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California State Office
Release Date: 05/22/14
Contacts: Dana Wilson, (916) 978-4622    
News Release No. CA-SO-14-01

BLM Announces $2 Million in Funding to Hire Youth to Work on Public Lands in California

SACRAMENTO, Calif. – As part of BLM's commitment to connecting youth and the outdoors, three projects in California today received funding to support conservation employment and mentoring opportunities throughout the state.

The grants, funded in partnership with the National Fish and Wildlife Foundation (NWFW), will provide jobs resulting in paid conservation work experiences for 52 youth on public lands in California, as well as fund materials, transportation and other related supplies. These projects will also support approximately 70 volunteers working on public lands.

The three projects selected, the Watershed Stewards Project; Taking Flight: Youth Make A Difference In Condor Recovery; and the Rancho Breisgan Riparian Habitat Restoration Project, in partnership with various federal, state, county, tribal and non-profit organizations, will focus on habitat restoration, monitoring, outreach and mentoring in communities across California.

"Connecting young people to the natural world is essential," said BLM California State Director Jim Kenna. "These projects are opportunities to engage young people from diverse backgrounds and equip them with the skills to become effective stewards of public lands."

Interior Secretary Sally Jewell announced the grant recipients today at an event held at the Rocky Mountain Arsenal National Wildlife Refuge outside Denver, Colorado, where she was joined by U. S. Department of Agriculture Deputy Under Secretary for Natural Resources and the Environment Arthur "Butch" Blazer; Greg Knadle, Vice President for Government Relations of the NFWF; Refuge Manager David Lucas and youth corps members of Groundwork Denver.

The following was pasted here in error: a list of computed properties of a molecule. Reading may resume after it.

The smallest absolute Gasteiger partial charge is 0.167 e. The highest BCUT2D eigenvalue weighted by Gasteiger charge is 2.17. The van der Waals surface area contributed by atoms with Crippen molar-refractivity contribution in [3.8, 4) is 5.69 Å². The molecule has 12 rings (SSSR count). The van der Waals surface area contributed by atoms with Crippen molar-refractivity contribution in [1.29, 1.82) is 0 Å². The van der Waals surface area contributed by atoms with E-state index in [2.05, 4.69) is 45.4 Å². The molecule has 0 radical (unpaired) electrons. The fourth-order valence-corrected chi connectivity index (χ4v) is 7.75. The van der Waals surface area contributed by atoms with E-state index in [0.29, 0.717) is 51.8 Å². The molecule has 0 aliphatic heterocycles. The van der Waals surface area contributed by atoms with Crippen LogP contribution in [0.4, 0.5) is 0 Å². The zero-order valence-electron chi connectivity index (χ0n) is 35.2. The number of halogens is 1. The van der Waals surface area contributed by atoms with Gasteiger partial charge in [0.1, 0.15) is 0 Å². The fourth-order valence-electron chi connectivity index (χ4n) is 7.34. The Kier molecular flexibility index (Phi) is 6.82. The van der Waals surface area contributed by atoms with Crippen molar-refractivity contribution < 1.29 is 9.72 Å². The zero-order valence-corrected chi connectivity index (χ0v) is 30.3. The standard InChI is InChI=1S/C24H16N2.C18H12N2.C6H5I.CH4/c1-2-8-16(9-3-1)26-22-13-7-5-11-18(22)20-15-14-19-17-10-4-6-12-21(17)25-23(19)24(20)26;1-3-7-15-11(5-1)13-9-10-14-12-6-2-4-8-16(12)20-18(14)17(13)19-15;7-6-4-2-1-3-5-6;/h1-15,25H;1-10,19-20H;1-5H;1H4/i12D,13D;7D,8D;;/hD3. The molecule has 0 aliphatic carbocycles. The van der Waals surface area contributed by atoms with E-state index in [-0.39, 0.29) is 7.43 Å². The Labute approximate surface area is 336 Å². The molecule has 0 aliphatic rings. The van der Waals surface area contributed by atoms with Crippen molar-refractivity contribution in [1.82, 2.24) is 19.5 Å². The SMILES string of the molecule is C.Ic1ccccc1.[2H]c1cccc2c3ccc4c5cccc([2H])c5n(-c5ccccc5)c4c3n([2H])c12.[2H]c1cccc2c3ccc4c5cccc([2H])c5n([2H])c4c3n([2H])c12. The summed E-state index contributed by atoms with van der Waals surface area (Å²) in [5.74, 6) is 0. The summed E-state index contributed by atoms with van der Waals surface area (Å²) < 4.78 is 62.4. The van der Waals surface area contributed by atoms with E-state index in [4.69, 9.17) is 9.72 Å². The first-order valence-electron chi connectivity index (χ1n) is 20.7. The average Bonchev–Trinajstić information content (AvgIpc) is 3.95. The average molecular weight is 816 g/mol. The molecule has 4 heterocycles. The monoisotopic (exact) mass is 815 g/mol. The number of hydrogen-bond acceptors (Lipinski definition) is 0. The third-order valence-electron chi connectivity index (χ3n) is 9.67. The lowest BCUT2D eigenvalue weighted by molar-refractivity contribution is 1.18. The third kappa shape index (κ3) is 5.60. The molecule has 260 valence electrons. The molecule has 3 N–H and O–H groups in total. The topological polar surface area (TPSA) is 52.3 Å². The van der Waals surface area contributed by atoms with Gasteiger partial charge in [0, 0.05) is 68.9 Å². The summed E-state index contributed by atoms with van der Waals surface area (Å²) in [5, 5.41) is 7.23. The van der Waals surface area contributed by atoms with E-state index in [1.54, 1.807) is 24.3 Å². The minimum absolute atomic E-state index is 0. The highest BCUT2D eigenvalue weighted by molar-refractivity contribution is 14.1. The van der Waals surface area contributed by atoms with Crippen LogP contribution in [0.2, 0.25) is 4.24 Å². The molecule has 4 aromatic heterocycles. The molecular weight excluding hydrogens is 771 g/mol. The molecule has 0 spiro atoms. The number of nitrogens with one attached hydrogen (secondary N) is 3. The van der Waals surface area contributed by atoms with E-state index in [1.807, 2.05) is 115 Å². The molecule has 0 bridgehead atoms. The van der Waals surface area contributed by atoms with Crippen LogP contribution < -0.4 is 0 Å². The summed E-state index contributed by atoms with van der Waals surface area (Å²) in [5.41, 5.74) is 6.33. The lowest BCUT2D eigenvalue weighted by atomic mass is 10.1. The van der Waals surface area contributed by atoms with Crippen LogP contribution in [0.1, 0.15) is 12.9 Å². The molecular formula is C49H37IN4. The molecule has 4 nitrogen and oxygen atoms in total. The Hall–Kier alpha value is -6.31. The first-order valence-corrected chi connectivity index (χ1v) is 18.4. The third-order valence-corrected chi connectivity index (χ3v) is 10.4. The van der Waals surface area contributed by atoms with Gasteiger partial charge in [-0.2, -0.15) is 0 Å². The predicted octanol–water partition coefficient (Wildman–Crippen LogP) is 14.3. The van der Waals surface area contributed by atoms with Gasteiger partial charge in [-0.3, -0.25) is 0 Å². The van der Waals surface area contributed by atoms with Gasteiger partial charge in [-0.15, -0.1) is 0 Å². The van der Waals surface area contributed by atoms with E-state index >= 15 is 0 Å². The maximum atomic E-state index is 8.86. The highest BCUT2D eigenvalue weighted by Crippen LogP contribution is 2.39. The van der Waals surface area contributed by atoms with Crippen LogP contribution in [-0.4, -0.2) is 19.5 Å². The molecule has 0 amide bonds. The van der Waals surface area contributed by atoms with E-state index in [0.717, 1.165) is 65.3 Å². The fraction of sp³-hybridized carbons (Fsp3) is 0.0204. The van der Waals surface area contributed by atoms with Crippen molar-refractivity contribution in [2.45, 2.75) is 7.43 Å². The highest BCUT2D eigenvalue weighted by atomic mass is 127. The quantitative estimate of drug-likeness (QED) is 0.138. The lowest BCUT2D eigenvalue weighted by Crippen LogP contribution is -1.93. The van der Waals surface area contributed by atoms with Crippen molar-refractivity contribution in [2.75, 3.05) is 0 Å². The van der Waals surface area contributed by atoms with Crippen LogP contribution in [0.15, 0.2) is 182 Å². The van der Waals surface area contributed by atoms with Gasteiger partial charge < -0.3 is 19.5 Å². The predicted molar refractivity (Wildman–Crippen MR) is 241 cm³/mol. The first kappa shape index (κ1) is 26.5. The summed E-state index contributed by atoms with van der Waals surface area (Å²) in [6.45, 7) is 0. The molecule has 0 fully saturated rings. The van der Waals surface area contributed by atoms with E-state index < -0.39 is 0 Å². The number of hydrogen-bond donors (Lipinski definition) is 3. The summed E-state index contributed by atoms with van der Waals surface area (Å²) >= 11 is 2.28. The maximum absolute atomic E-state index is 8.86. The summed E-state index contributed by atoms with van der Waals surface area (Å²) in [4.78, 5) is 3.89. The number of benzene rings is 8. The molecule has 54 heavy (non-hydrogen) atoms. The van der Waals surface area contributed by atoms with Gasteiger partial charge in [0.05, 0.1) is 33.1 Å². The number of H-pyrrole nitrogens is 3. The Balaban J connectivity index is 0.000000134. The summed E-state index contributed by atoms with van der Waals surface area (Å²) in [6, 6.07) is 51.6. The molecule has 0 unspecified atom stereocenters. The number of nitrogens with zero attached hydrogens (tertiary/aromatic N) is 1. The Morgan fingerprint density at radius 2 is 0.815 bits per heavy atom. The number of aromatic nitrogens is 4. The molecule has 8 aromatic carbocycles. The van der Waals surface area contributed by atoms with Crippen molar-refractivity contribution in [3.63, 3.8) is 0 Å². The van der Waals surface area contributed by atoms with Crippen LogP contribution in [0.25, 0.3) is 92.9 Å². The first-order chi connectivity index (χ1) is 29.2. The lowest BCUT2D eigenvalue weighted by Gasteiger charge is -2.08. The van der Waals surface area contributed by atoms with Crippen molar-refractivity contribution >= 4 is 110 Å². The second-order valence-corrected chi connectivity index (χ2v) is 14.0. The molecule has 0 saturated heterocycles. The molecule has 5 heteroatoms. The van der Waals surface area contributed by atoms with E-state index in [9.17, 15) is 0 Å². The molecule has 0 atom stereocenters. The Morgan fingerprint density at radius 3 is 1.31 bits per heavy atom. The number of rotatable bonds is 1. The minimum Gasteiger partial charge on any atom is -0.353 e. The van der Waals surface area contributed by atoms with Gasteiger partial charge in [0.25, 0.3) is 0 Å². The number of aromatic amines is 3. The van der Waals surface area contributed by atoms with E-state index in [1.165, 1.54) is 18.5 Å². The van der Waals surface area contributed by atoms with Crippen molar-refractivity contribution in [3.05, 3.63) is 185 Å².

The grants are part of the Department of the Interior's ambitious youth initiative to inspire millions of young adults and veterans to play, learn, serve and work in the great outdoors and the President's 21st Century Conservation Service Corps Initiative.

The three projects selected in California are part of 43 recipients nationwide, receiving more than $6.7 million. The projects are being funded through the America's Great Outdoors: Developing the Next Generation of Conservationists, a competitive grant matching program launched in December 2011 in conjunction with the National Fish and Wildlife Foundation (NFWF). Through the program, a total of $1.9 million in federal funds is being leveraged into the $6.7 million to support youth across the country. In addition to providing work for youth, the grants facilitate volunteer opportunities for youth and adult mentors.

The land management agencies participating in the NFWF Next Generation program include Interior's Bureau of Land Management (BLM), Bureau of Reclamation (BOR), U. S. Fish and Wildlife Service (FWS) and the Department of Agriculture's U. S. Forest Service (USFS).  The National Park Service and USDA's Natural Resources Conservation Service (NRCS) also are partners in some projects.  

The three projects in California are listed in detail below.  A list of the 43 national projects can be found HERE.

American Conservation Experience: Taking Flight: Youth Make A Difference In Condor Recovery